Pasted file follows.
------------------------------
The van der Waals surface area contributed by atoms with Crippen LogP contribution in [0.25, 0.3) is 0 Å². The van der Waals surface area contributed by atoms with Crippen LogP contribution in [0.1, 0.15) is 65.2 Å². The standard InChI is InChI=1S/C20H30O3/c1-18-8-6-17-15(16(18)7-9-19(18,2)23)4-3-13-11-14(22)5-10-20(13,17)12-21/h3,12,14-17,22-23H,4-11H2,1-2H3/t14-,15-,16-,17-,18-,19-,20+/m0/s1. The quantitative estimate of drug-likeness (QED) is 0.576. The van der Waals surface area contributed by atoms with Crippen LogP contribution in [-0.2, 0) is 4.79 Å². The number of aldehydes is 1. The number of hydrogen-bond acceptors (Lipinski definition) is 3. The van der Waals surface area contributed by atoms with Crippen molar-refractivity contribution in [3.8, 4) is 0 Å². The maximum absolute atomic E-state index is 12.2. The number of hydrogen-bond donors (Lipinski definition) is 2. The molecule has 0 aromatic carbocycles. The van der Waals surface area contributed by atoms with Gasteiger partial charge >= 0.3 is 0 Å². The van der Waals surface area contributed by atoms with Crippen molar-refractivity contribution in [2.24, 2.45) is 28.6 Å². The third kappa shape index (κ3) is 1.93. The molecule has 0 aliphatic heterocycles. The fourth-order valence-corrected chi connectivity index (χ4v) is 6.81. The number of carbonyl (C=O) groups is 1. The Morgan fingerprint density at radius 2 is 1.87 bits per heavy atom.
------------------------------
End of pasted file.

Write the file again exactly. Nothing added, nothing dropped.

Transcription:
The van der Waals surface area contributed by atoms with Crippen LogP contribution in [0.25, 0.3) is 0 Å². The van der Waals surface area contributed by atoms with Crippen LogP contribution in [0.1, 0.15) is 65.2 Å². The standard InChI is InChI=1S/C20H30O3/c1-18-8-6-17-15(16(18)7-9-19(18,2)23)4-3-13-11-14(22)5-10-20(13,17)12-21/h3,12,14-17,22-23H,4-11H2,1-2H3/t14-,15-,16-,17-,18-,19-,20+/m0/s1. The quantitative estimate of drug-likeness (QED) is 0.576. The van der Waals surface area contributed by atoms with Crippen LogP contribution in [-0.2, 0) is 4.79 Å². The number of aldehydes is 1. The number of hydrogen-bond acceptors (Lipinski definition) is 3. The van der Waals surface area contributed by atoms with Crippen molar-refractivity contribution in [3.8, 4) is 0 Å². The maximum absolute atomic E-state index is 12.2. The number of hydrogen-bond donors (Lipinski definition) is 2. The molecule has 0 aromatic carbocycles. The van der Waals surface area contributed by atoms with Gasteiger partial charge >= 0.3 is 0 Å². The van der Waals surface area contributed by atoms with Crippen molar-refractivity contribution in [2.24, 2.45) is 28.6 Å². The third kappa shape index (κ3) is 1.93. The molecule has 0 aliphatic heterocycles. The fourth-order valence-corrected chi connectivity index (χ4v) is 6.81. The number of carbonyl (C=O) groups is 1. The Morgan fingerprint density at radius 2 is 1.87 bits per heavy atom.